Procrastination Invasion

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Being college students, we all know that distractions come by the dozen. Whether it includes watching the next episode of “Jersey Shore,” partying, hanging out, texting your BFF Jane, we have all done at least one of these in place of doing what was absolutely necessary at the time. But why? Why do we purposefully distract ourselves? There are many answers (or pitiful excuses) to this question. But the one word we use to describe all of it is…wait for it…procrastination. 

Be it waiting to the last minute to write our paper or cramming for our test the next morning, we've all been guilty of it at some point in our academic careers. In fact, this bad habit has now been disguised as a lifestyle or what some call a personal choice. Take it from the former Salisbury University student, Abraham Harris, who believes that procrastinating is the best, if not only, option.

“I feel like procrastination is the key,” Harris said. “Sometimes it’s necessary. When you study ahead of time, you can’t retain the information because it’s not under pressure. If I have to do it and I have no option, I do my best when I’m under pressure. I do it all the time.”

'I do it all the time.' That has to be the best line in the metaphorical book. When you’re so accustomed to repeating the same habit, it does seem like you do it all the time, because you probably do! But believe it or not, there is life without procrastination. However, many students don’t see it that way. Temple University freshman Delonte Stancil thinks that procrastination isn’t necessarily a bad thing, as long as you can withstand the heat.

“I think it’s alright for people who are able to work under pressure,” Stancil said. “Really, it depends on the type of person you are. If you like pressure, wait until the last minute. But if you don’t, start early.”

Stancil says that anything can distract him from getting to work though. Taking the first step to actually attempt to do some homework is the hardest part for him. His restlessness gets often gets the best of him, making it so much easier to wait to the last minute.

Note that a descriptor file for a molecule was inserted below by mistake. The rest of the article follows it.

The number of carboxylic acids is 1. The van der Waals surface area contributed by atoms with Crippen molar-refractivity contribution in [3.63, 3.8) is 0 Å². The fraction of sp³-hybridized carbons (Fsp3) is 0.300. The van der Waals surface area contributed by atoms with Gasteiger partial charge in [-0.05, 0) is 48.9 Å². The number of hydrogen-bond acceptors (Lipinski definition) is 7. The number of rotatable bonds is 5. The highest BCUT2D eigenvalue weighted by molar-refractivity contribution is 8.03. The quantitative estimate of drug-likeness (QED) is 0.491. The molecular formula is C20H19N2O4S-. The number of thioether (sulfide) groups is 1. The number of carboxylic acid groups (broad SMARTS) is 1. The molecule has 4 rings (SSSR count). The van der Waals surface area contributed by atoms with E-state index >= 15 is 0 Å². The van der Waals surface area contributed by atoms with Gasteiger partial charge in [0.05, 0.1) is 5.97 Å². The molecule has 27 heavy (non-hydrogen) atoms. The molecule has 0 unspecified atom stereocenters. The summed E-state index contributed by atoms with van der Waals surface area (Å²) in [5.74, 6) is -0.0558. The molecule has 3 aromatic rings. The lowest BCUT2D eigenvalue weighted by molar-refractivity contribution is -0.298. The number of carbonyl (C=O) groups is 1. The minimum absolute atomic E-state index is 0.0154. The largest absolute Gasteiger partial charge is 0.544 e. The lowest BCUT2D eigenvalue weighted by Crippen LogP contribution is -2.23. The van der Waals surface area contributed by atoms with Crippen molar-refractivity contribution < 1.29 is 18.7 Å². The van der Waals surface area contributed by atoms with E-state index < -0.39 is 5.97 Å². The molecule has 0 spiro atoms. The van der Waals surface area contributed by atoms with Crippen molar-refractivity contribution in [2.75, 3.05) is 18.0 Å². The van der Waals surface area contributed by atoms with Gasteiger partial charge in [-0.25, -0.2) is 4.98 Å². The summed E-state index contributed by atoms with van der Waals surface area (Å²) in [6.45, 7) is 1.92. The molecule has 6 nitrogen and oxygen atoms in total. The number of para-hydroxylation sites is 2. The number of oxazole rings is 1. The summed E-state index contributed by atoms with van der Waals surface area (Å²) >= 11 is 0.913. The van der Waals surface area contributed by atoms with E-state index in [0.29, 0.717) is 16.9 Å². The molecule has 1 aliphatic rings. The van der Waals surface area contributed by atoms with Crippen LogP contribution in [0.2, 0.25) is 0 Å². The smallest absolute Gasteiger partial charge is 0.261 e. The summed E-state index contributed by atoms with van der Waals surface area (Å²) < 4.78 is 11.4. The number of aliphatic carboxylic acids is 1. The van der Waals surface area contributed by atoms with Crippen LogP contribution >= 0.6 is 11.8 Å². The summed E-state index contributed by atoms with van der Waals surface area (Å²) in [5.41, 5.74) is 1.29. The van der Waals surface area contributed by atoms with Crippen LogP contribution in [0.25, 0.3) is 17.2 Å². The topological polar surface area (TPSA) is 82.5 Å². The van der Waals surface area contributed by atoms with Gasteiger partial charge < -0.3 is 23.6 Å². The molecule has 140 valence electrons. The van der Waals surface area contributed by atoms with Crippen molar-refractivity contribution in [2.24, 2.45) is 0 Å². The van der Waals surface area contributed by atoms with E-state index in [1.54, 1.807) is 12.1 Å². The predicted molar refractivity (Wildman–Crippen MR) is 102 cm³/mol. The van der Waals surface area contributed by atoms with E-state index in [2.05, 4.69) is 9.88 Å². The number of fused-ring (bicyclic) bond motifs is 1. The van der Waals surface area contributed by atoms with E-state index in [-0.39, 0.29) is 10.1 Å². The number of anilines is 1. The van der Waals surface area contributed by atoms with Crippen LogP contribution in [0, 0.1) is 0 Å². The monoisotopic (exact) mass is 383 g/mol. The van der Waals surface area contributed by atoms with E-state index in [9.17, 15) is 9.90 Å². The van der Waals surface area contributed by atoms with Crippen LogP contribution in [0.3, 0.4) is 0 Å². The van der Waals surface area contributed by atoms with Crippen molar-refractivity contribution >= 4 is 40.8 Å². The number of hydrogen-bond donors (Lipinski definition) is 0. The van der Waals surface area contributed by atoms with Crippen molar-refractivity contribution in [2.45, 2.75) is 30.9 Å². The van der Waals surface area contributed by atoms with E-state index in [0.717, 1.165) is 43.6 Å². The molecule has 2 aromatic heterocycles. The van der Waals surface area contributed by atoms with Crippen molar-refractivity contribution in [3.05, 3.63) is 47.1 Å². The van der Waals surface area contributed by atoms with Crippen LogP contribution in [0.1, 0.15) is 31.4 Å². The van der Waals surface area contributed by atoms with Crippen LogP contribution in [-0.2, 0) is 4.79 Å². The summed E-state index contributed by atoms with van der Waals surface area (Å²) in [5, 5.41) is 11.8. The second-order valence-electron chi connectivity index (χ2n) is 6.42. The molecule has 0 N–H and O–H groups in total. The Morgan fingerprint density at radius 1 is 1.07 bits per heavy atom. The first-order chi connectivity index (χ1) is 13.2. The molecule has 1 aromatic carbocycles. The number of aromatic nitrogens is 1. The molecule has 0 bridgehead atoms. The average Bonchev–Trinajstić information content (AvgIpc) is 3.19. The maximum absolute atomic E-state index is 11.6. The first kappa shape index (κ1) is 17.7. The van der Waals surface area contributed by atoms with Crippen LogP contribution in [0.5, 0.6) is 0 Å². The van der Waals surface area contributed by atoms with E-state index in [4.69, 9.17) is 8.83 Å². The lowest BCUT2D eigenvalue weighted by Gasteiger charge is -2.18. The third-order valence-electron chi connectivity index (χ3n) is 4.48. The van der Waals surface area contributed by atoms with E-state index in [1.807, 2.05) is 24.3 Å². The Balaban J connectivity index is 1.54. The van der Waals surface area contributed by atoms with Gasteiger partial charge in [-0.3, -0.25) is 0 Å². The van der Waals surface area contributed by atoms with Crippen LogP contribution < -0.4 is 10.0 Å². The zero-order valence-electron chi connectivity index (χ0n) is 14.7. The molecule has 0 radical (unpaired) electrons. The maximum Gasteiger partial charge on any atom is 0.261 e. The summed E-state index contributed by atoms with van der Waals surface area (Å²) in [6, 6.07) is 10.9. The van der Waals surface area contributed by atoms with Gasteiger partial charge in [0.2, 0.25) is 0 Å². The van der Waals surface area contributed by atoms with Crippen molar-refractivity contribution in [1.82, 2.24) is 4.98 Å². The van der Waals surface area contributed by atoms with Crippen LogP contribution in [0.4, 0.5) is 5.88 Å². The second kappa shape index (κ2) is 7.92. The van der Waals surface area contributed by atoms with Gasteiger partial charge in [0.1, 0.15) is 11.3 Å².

The question is, what is it that distracts college students oh so much? Coppin State senior Marcus Hampton says that Facebook gets more of his attention than anything else. Along with Twitter, Instagram, Temple Run and even going out with friends, Hampton is as easily distracted by social media as a squierrel is by shiny objects. That being said, Hampton does feel like cramming has its upsides, like helping him retain more information in the morning.

“I guess it’s a habit,” Hampton said.“ I feel like I get more accomplished when I get it done last minute. Everything is fresh in my head in the morning when I have to take my test.”

So, if you have to cram and there’s really no way around it, how do you do it? Temple University junior Constance Owens says that cramming as much as you can the night before is her best method. But, she is grateful for finally rising above it, or at least trying to.

“Usually when I cram, I study my notes, reread my lecture slides, and try to memorize as much as I can before it’s time for me to take the test,” Owens said. “I’ve crammed a few times and aced my test the next day, but it hasn’t been often. The only time I aced the test was when I already knew the material well.”

Hopefully, you guys are at least trying to be proactive about studying. That means, put down the Playstation controller, put your phone on vibrate and hit the books early. But if habit does take over, you might as well follow the ol' saying: “If you can’t beat ‘em, join ‘em.”

Junior > Journalism and Mass Communication > Towson University

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